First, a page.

Stampede? OK, that would be a bit of an exaggeration. But even I found a new poll conducted by CDW to be surprising and quite encouraging. As I travel about the USA and the world talking with health industry customers, I find there’s a genuine interest in cloud computing. The flexibility, scalability and lower costs associated with moving certain line of business applications to the cloud are compelling, especially for an industry like healthcare. After all, the primary focus of hospitals and clinics is caring for patients, not running an IT empire. There’s not a CIO, CFO, CEO, COO, CNO, CMIO, or CMO who wouldn’t love to shift some of their IT spending to delivering better care to the communities they serve.
So, what’s actually going on out there? Can health organizations overcome concerns they might have about moving business critical applications to the cloud? Apparently, yes. According to CDW’s Cloud Computing Tracking Poll, an assessment of current and future cloud computing made by polling 1200 IT professionals, 30 percent of healthcare organizations are classified as cloud adopters.
As defined by CDW, cloud computing is a model for enabling convenient, on-demand access to a shared pool of configurable computing resources such as networks, servers, storage, applications and services, that can be rapidly provisioned.
In the report published by Healthcare IT News, David Cottingham, senior director, managed services at CDW, said, "Many organizations are carefully – and selectively – moving into cloud computing, as well they should, because it represents a significant shift in how computing resources are provided and managed." “With thoughtful planning, organizations can realize benefits that align directly with their organizational goals: consolidated IT infrastructure, reduced IT energy and capital costs, and 'anywhere' access to documents and applications." The kinds of applications that are most commonly operated in the cloud are so-called “commodity” applications such as email (24 percent of healthcare respondents), file storage (19 percent of healthcare respondents), Web and video conferencing (39 percent of healthcare respondents), and online learning (12 percent of healthcare respondents).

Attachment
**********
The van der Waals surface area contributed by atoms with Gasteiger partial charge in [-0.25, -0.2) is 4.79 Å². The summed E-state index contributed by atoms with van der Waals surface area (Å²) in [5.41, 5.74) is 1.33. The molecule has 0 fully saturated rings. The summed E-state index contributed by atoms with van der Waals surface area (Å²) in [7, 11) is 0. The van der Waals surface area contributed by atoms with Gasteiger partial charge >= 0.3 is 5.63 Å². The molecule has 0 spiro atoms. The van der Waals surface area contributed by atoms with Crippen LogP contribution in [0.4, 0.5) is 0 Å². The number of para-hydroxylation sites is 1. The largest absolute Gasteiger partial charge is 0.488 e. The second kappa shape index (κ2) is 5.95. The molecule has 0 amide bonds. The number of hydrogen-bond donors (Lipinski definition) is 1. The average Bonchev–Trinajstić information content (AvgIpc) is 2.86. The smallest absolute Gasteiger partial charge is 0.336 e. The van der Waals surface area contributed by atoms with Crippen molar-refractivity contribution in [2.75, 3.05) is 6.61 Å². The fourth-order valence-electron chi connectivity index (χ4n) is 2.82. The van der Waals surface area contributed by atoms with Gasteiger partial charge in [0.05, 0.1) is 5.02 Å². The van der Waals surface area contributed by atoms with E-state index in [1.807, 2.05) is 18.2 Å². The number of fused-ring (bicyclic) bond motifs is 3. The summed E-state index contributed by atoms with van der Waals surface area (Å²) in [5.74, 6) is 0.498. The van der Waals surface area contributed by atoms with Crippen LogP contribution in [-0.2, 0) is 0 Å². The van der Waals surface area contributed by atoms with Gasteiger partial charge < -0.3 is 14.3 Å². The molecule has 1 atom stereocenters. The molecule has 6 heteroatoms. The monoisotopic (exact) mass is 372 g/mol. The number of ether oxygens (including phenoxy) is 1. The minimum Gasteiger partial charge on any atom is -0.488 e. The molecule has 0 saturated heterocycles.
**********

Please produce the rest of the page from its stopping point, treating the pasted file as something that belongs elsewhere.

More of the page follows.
Moving your “commodity” applications to the cloud is an excellent place to start. I’d suggest first reaching out to your health industry peers and professional organizations to get a better sense of who’s doing what. I think when you’ve learned about some of the best health industry practices in cloud computing, you’ll be ready to explore what might be possible in your own organization. Once you’ve done that, reach out to your Microsoft account executive, system integrator, or visit www.microsoft.com/cloud for more information. Your CFO, patients, and community will thank you.
Bill Crounse, MD Senior Director, Worldwide Health Microsoft